Stem cells: A sure bet in the '08 race

McCain, Clinton, Obama all oppose Bush's limits on funding for human embryonic stem cells.

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By Aaron Smith, staff writer

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NEW YORK ( -- Whoever wins the White House, stem cell biotechs stand to reap the benefit from an incoming leader who is friendlier to stem cell researchers than President Bush, and that could lift stocks for the entire sector, experts say.

"Any candidate is going to have a better policy on stem cells than our current president," said Ren Benjamin, biotech analyst for Rodman & Renshaw. "If that's the case, then it will be good news not only for the companies working in the space, but for the space in general."

The three leading presidential candidates - Sen. John McCain, a Republican from Arizona, and Democratic Sens. Hillary Clinton of New York and Barak Obama of Illinois - have all come out in support of expanded federal funding of human embryonic stem cell research.

Stem cells taken from human embryos, created primarily through in vitro fertilization, are favored by many scientists for their ability to regenerate and to morph into different types of tissue. In theory, stem cell-based therapies could repair traumatic injuries like severed spines and brain damage, or reverse the affects of debilitating diseases including Alzheimer's and Parkinson's. So far, these types of therapies are in the earliest stages of experimentation.

President Bush created federal funding for human embryonic stem cell research back in 2001, but he limited support to only those cell lines that existed at the time in order to "not encourage the destruction of embryos." But these limits are likely to be lifted under a new regime.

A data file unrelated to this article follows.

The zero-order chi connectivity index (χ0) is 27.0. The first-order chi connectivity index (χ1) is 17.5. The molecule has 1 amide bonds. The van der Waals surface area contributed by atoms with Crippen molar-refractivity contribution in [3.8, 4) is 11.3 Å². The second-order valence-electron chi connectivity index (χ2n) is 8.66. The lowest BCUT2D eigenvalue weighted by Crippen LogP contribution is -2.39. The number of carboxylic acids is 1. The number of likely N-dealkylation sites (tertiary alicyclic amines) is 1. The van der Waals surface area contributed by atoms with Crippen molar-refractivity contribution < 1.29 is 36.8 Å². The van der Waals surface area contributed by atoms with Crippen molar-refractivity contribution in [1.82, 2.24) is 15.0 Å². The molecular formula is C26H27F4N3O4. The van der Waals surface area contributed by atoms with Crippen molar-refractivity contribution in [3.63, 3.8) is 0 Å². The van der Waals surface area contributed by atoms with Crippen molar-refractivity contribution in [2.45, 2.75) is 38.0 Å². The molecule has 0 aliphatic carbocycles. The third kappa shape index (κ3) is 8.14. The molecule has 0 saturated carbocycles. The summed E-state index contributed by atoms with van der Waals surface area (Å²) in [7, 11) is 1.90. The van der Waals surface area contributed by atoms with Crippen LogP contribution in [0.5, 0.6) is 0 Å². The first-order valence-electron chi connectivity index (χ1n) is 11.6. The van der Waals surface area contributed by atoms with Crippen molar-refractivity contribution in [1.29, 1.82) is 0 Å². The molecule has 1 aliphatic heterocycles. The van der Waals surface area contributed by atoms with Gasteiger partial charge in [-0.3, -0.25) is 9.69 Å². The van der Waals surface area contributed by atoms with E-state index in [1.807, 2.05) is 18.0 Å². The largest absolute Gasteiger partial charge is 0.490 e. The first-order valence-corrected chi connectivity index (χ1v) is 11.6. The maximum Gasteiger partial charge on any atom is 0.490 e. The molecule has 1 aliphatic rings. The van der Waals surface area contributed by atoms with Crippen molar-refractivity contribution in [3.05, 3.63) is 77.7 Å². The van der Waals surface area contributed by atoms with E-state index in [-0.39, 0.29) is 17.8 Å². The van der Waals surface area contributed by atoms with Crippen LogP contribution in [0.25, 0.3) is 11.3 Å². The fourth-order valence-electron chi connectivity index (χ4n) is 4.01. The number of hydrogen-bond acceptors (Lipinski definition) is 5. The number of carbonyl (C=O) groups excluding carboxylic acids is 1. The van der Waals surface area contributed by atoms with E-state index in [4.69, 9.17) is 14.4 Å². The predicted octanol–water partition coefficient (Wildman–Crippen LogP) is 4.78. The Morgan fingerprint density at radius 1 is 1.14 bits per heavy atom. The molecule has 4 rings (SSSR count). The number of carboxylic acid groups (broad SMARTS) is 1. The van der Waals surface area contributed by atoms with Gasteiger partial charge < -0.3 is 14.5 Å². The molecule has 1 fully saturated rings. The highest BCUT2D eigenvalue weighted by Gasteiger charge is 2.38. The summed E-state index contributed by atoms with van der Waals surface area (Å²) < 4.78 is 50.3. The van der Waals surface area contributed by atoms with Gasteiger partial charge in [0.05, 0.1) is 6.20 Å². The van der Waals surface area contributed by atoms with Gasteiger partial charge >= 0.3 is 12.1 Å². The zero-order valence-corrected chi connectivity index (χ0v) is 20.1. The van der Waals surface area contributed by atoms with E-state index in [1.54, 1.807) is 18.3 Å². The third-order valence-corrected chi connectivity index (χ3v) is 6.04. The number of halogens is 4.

"The next president can expand [funding] and remove the road blocks," said Stephen Brozak, biotech analyst for WBB Securities. "It removes the stigma from Bush."

Bush has twice vetoed legislative attempts to expand the funding, including those backed by McCain, Clinton and Obama. In reference to Bush's policies, Obama has said, "Stymieing embryonic stem cell research is a step in the wrong direction." Clinton has called for funding for "additional cell lines in order to pursue the promising avenues for research." McCain has said "stem cell research has the potential to give us a better understanding of deadly diseases and spinal cord injuries affecting millions of Americans."

Following his second veto in 2007, Bush said the legislation "would compel American taxpayers - for the first time in our history - to support the deliberate destruction of human embryos." Instead, the president touted the therapeutic potential of stem cells taken from adult tissue.

But proponents of embryonic stem cell research - including the presidential candidates - have emphasized that only those stem cells slated for destruction as medical waste would be used. In his support for stem cell research funding in 2006, McCain said the legislation provides funding only for "scientists who use embryos originally created for reproductive purposes" and those that are "now frozen or slated for destruction by in vitro fertilization clinics."

Many of the stem cell biotechs, like Aastrom (ASTM), Cytori Therapeutics (CYTX), Stemcells (STEM) and Osiris Therapeutics (OSIR), are buffered from the controversy because they use stem cells taken from adult tissue, such as organs, skin, or umbilical cords. But other biotechs, like Geron (GERN), Advanced Cell Technology, Novocell and Neuralstem (CUR), derive stem cells from human embryos. Many of these companies are showcasing their technologies at the 3rd annual Stem Cell Summit in New York on Tuesday.

Neuralstem, Geron and Advanced Cell Technology all plan to begin testing in humans this year. In theory, they have the most to gain from a president who's friendlier to the use of embryonic stem cells.

But since investors don't often distinguish the nuances between the various stem cell companies, however controversial they may be, a rising tide may lift all boats.

"I think that all these names are going to do well going into the election," said Benjamin of Rodman & Renshaw. "The entire stem cell space is likely to benefit with the additional funding, because you're likely to see a spillover effect."  To top of page

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